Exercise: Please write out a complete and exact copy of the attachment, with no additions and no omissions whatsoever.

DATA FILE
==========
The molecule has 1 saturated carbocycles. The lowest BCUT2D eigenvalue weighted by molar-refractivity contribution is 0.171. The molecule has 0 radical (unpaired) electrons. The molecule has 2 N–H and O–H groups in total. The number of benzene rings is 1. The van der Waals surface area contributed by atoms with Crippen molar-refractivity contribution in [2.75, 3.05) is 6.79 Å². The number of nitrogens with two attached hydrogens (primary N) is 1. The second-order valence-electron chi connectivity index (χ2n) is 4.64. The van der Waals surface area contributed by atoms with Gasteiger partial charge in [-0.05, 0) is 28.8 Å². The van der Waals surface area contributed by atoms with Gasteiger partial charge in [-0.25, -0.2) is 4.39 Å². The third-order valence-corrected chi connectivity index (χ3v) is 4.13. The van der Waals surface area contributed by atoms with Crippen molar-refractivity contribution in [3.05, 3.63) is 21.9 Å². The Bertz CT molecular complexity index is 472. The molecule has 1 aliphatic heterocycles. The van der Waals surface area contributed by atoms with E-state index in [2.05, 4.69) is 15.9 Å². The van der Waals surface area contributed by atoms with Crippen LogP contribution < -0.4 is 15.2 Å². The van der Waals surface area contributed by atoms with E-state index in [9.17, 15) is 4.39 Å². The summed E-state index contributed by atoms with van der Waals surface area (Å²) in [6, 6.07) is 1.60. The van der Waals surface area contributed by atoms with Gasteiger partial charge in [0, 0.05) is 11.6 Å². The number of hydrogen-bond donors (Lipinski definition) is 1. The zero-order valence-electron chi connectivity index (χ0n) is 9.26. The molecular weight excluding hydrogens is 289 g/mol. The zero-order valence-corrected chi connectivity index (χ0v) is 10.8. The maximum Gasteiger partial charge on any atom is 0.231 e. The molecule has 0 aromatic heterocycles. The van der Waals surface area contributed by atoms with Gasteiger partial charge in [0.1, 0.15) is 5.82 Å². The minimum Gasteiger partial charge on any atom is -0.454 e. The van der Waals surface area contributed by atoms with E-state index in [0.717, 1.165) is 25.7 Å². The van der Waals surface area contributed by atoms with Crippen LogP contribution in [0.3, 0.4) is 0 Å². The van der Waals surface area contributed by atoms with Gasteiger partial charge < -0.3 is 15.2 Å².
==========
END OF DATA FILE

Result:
The molecule has 1 saturated carbocycles. The lowest BCUT2D eigenvalue weighted by molar-refractivity contribution is 0.171. The molecule has 0 radical (unpaired) electrons. The molecule has 2 N–H and O–H groups in total. The number of benzene rings is 1. The van der Waals surface area contributed by atoms with Crippen molar-refractivity contribution in [2.75, 3.05) is 6.79 Å². The number of nitrogens with two attached hydrogens (primary N) is 1. The second-order valence-electron chi connectivity index (χ2n) is 4.64. The van der Waals surface area contributed by atoms with Gasteiger partial charge in [-0.05, 0) is 28.8 Å². The van der Waals surface area contributed by atoms with Gasteiger partial charge in [-0.25, -0.2) is 4.39 Å². The third-order valence-corrected chi connectivity index (χ3v) is 4.13. The van der Waals surface area contributed by atoms with Crippen molar-refractivity contribution in [3.05, 3.63) is 21.9 Å². The Bertz CT molecular complexity index is 472. The molecule has 1 aliphatic heterocycles. The van der Waals surface area contributed by atoms with E-state index in [2.05, 4.69) is 15.9 Å². The van der Waals surface area contributed by atoms with Crippen LogP contribution < -0.4 is 15.2 Å². The van der Waals surface area contributed by atoms with E-state index in [9.17, 15) is 4.39 Å². The summed E-state index contributed by atoms with van der Waals surface area (Å²) in [6, 6.07) is 1.60. The van der Waals surface area contributed by atoms with Gasteiger partial charge in [0, 0.05) is 11.6 Å². The number of hydrogen-bond donors (Lipinski definition) is 1. The zero-order valence-electron chi connectivity index (χ0n) is 9.26. The molecular weight excluding hydrogens is 289 g/mol. The zero-order valence-corrected chi connectivity index (χ0v) is 10.8. The maximum Gasteiger partial charge on any atom is 0.231 e. The molecule has 0 aromatic heterocycles. The van der Waals surface area contributed by atoms with Gasteiger partial charge in [0.1, 0.15) is 5.82 Å². The minimum Gasteiger partial charge on any atom is -0.454 e. The van der Waals surface area contributed by atoms with E-state index in [0.717, 1.165) is 25.7 Å². The van der Waals surface area contributed by atoms with Crippen LogP contribution in [0.3, 0.4) is 0 Å². The van der Waals surface area contributed by atoms with Gasteiger partial charge < -0.3 is 15.2 Å².